I originally posted this in an old threat about co-op mode, but for whatever reason it doesn't seem to be coming up onto the main page. So i'm going to take the liberty of creating my own post and hopefully thus jump-starting discussion on this particular issue. I think Co-op mode would be a huge plus for this game, especially in a LAN environment. I was reading another thread here that mentioned that the game would support a 1:2 ratio of serials to players in game. Having a co-op mode will help encourage casual players to get into the game (without the frustration of necessarily always losing, or having to practice on one's own for a long time before jumping in) and maybe buy it themselves. Anyway, without further ado:
This thread hasn't been talked about for a while, but I can't find any other threads on co-op mode for this game. I want to throw my own two cents in to encourage the designers to implement a co-operative mode. In particular, I support a more free-form version of co-operative mode rather than a role-defined one. First, though, why co-op is a necessary part of multiplayer - ESPECIALLY for a game of this scale:
Many gamers, especially those who can't devote the kind of time they'd like to a new game, simply aren't good at all aspects of strategy, grand strategy and tactics. People who play TBS games, for example, are more likely to be good at the macro scale stuff, but have a harder time instinctually with fleet combat, and especially the constraints of real time. Some players are going to be better at economics, or war fighting, or any number things. While this is true in all games, here, having a disparity in your abilities on one front or another can be really lethal. If you're a great fleet commander but just suck at organizing research and your economy, you are going to have a hard time enjoying the game, because you simply can't win without simultaneously being a competent fleet commander, economist, political scientist and so on. The learning curve will be daunting for all but hard-core players - people who can put in the time to practice extensively. Casual gamers - people who may be inclined to buy the game, but have to fit in careers and other such things around their play time - are going to have a hard time doing the same thing. If, on the other hand, they can work with other people to manage the same empire, they'll have an easier time picking up the game and are more likely to enjoy it. If they enjoy it, they are more likely to stick with it. This gives us all a more lively multiplayer experience, either in LAN or in internet form.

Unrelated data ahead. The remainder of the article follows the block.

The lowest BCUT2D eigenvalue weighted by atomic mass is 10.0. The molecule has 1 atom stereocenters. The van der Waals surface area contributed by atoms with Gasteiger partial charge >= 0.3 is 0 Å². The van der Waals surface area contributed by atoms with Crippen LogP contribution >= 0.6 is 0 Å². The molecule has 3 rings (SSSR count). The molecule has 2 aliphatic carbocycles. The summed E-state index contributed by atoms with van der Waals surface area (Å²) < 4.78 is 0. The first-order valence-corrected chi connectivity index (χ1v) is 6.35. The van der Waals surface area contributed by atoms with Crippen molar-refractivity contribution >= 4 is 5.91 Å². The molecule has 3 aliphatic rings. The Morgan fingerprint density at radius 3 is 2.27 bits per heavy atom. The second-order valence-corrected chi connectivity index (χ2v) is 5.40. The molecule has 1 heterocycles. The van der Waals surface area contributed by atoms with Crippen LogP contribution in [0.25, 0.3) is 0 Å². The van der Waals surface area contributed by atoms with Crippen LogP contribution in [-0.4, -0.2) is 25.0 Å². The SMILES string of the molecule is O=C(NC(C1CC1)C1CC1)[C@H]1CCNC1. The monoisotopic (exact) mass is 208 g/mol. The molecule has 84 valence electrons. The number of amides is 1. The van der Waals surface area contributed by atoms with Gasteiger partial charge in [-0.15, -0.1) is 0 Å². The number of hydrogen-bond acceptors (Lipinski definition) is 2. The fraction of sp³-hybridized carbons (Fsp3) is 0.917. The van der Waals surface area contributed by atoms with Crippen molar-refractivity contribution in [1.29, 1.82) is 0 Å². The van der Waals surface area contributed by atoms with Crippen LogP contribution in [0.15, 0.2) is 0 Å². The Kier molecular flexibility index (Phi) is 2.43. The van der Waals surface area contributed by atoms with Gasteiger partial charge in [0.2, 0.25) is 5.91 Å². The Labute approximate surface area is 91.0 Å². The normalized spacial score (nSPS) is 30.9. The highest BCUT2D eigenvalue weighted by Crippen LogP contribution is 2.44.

In my own case, while I think this game is fantastic, I'll have a hard time getting to play the game with any of my friends (who are all now in college/getting ready to graduate), as they may be inclined to play and buy the game, but aren't willing to spend hours and hours learning the game well enough to be competetive. On the other hand, if I can work cooperatively with them, then I can ease them into the game (giving them a more fun and sociable way of learning it) and also have a more fun time myself, playing with people I know and enjoy doing things with. (I also like random matches online and such, but even there, one often makes a few select friends that one at least sometimes likes to play explicitly with).
In 90% or more of all cases, co-operative play is going to involve people playing with other people they know (either RL friends or people they've gotten to know online). Accordingly, there should be a relatively large amount of flexibility in the organization of a co-op empire. The option to control anything and/or everything should be available to all of the players, who should be able to work out what each of them wants to work on at any given time. This allows players' roles to evolve as the game progresses. I might start, for example, with the initial build up and expanion, but then get very interested in a particular campaign, or a particular fleet. I would want to be able to say to my comrades "Hey, you take over the empire, or fleet X for a while, and I'll do such-and-such." I've found in games like Starcraft or Rise of Nations, that this can work quite well. One of the best games I ever played in RoN involved me managing a naval invasion while my co-op partner covered the landing with air power and cruise missile strikes. Later, he took over managing the bridehead we'd made on the enemy continent while I prepared reinforcements. This flexibility is key to exploiting the capabilities of the game and overall system; had I been confined to an "economic" role, or he to an "air power" role, what we accomplished would have been impossible.